Wells Fargo (NYSE:WFC) has fallen out of favor among investors. One of the "big four" incumbent U.S. banks, the company has recently been dogged by scandal and dinged by fundamental under-performance. Just see how it's done compared to the other big banks:

WFC Chart

For many years, one of Wells Fargo's most enthusiastic bulls has been Berkshire Hathaway (NYSE: BRK-A)(NYSE: BRK-B) Chairman and CEO Warren Buffett. But is he morphing into a bear? Berkshire has trimmed its stake in the bank for two quarters in a row. Maybe that portends Buffett's eventual abandonment of his once beloved investment.

The exterior of a Wells Fargo branch.

Image source: Wells Fargo.

Small withdrawals

According to Berkshire's latest 13-F regulatory filing, its Wells Fargo stake weighs in at over 464 million shares, or 9.4% of the company. This massive pile makes Berkshire the bank's top stockholder.

Regulatory filings reveal that before the two rounds of sales Berkshire owned just under 480 million shares. So, all told, the company shed only 3% of its existing stake.

After making the first, larger sell-off -- and promising a subsequent smaller one --  the company released a statement in April saying" "These sales are not being made because of investment or valuation considerations. Rather they are solely motivated by the desire to return to a percentage ownership below ... 10%."

Berkshire added that, "the commitments that would be required of us by the Federal Reserve to retain ownership of 10% or more of Wells Fargo's outstanding common stock would materially restrict our commercial activity with Wells Fargo."

In other words, Berkshire has no desire to change the nature of the relationship with the company. This clearly isn't a hard-and-fast principle, as Berkshire holds over 17% in another major financial company, American Express (NYSE: AXP).

And, similar to American Express, Buffett personally continues to support Wells Fargo and its management. Last month, he said bluntly of the current CEO that "Tim Sloan has my faith."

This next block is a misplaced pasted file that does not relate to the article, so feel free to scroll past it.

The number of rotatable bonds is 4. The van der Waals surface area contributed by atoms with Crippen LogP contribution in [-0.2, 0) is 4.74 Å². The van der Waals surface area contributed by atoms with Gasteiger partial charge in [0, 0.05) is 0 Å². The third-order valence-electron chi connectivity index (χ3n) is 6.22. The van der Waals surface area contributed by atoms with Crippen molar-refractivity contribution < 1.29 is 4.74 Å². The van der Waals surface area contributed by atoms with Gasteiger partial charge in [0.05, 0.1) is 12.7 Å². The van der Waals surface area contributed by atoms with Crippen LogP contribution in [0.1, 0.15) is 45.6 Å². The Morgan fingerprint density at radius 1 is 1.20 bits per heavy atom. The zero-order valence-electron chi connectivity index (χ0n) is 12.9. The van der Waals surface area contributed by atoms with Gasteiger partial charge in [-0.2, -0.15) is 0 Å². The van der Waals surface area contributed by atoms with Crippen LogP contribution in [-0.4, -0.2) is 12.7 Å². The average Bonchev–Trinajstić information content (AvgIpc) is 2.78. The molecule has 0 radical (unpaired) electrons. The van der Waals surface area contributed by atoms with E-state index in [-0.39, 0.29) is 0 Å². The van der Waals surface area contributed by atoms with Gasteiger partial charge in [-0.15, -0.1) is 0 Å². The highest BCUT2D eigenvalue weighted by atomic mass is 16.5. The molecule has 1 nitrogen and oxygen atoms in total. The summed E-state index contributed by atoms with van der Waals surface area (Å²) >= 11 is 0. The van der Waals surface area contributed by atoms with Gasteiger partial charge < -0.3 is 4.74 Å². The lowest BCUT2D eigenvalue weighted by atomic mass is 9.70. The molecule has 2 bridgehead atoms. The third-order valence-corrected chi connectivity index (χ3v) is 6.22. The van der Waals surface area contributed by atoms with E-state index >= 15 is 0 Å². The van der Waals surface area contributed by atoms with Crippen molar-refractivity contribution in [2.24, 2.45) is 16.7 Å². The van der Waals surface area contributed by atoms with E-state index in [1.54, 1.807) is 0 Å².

When the first of Wells Fargo's apparently rolling set of scandals broke in November 2016, Buffett acknowledged the poor decisions the bank had made. Still, he maintained his support for it, describing Wells Fargo in an interview as an "incredible institution."

True believers

Of course, anyone who's bought so deeply into a company has a vested interest in saying positive things about it publicly. After American Express lost a long-standing sweetheart deal it had with Costco Wholesale earlier this decade, Buffett continued to talk up the credit card giant's business and its management team. 

But Berkshire and Buffett tend to be fairly straightforward about their reasons for buying, selling, and holding stocks, one of the many refreshing things about them. For example, in the latest of Berkshire's famous annual letters to its shareholders, the legendary investor candidly admitted making a disastrous $434 million investment in a shoe company.

Finally, Berkshire is an extreme example of a buy-and-hold portfolio investor. Just look at American Express -- the company began investing in the credit card incumbent way back in 1964. Through several recessions, market share crashes, and the ugly divorce from Costco, it has held on tight. Similarly, the scandals and underperformance at Wells Fargo probably aren't enough to drive it away from its long-term holding in the bank.

So I buy Berkshire's explanation that it's shedding Wells Fargo stock so as not to complicate its relationship with the bank. The modest 3% sell-off also supports this assertion. Although we might see more small-scale divestments of the stake, I'd wager that Berkshire will maintain nearly all of it. The indications we have suggest that Buffett hasn't lost his faith in the bank, at least not enough for a major sell-off.

Eric Volkman has no position in any of the stocks mentioned. The Motley Fool owns shares of and recommends Berkshire Hathaway (B shares). The Motley Fool recommends American Express and Costco Wholesale. The Motley Fool has a disclosure policy.